Avoid a Back-to-School Breakdown
How to successfully transition from summertime to school-time.
For many of you, summer is drawing to a close. You’re bracing yourself for the end of summer, while children eek out their last few days home. Some of you may already have returned to the busy routine of sack lunches and school buses.
Regardless, this time of year can be stressful. There seems to be more to do than there is time in the day, and it can be hard to part with your child after having them home all summer. Young learners pick up on this, and they often approach the beginning of the school year with mixed emotions. If your child is back in the classroom, you may have already noticed some anxiety on their part.
Whether you’re kissing your child goodbye at the bus stop or still hunting down the perfect lunch box, I’ve been there. Every year I face the same stressors, and I implement new tactics to make it easier. Today I want to share with you my three top tips to making a successful transition from summertime to school-time (for everyone involved).
Ease back into a routine
There’s a good chance your summer routine is drastically different from your school-year routine, and the same goes for young children. Summertime tends to be less structured and the activities tend to be less academic in nature. Even if a child spends ample time engaged in critical thinking activities, there’s a good chance they were formatted differently from those during the school year.
Because of this, it’s important to slowly ease back into the school-year routine. Take time to practice waking up and going to bed earlier, and begin organizing your day around a more structured schedule. Your mind and body will both thank you.
This is also a good time to create systems of organization around the school year. Reflect on the previous year and think about how you could better arrange your day. Decide on a few small modifications that will help you stay on top of all your responsibilities.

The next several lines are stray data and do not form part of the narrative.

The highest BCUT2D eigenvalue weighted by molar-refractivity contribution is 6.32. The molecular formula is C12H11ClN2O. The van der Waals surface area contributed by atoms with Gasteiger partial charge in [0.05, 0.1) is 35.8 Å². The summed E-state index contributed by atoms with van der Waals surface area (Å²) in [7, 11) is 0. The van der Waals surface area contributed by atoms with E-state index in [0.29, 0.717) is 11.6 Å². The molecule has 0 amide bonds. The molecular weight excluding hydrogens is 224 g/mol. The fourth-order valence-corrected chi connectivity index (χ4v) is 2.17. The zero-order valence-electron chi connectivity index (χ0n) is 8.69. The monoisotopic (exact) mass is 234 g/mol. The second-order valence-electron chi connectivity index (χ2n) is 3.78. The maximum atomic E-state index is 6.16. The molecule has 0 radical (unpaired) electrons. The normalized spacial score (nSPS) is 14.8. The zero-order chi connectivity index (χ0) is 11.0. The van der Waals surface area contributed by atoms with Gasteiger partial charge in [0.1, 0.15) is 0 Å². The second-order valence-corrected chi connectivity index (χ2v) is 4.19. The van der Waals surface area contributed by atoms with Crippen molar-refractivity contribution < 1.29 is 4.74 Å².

Create an atmosphere of excitement
So often the idea of returning to school is met with groans of unhappiness instead of anticipation. To help young learners reclaim their excitement, emphasize the amount of fun they will have. As a parent, take time to integrate learning games into the day, so students are already accustomed to the practice.
If you’re a teacher, integrating ample play time that allows for critical thinking practice will help students look forward to their time in your classroom. Not only that, but students who play more are given a chance to discover more. They internalize concepts through the act of playing, and are able to naturally investigate a wide variety of concepts.
Give students a say
It can be easy for children to feel as if they have no control over their life, especially in the beginning of the school year. They’re being told where to go, what to learn, and how to spend their time. Often they are limited in the amount of discovery time they have, and as a result, it becomes difficult for them to take ownership of their learning.
To resolve this, make a habit of asking young learners open-ended questions. Give them opportunities to make small decisions, such as which backpack to buy or what game to play, in a structured environment. Parents and teachers both can practice this, and will find that engaging students in conversation rather than simply issuing demands actually makes them more efficient learners.
Don’t forget to have fun! Your attitude is contagious.
If you’re miserable, odds are your students or children will pick up on it. So as you settle into a new school year, keep your own mood in mind. By settling slowly into a routine, making school something to anticipate excitedly, and giving students a say in what happens you’re setting the stage for an exciting school year.
What are you most looking forward to this year?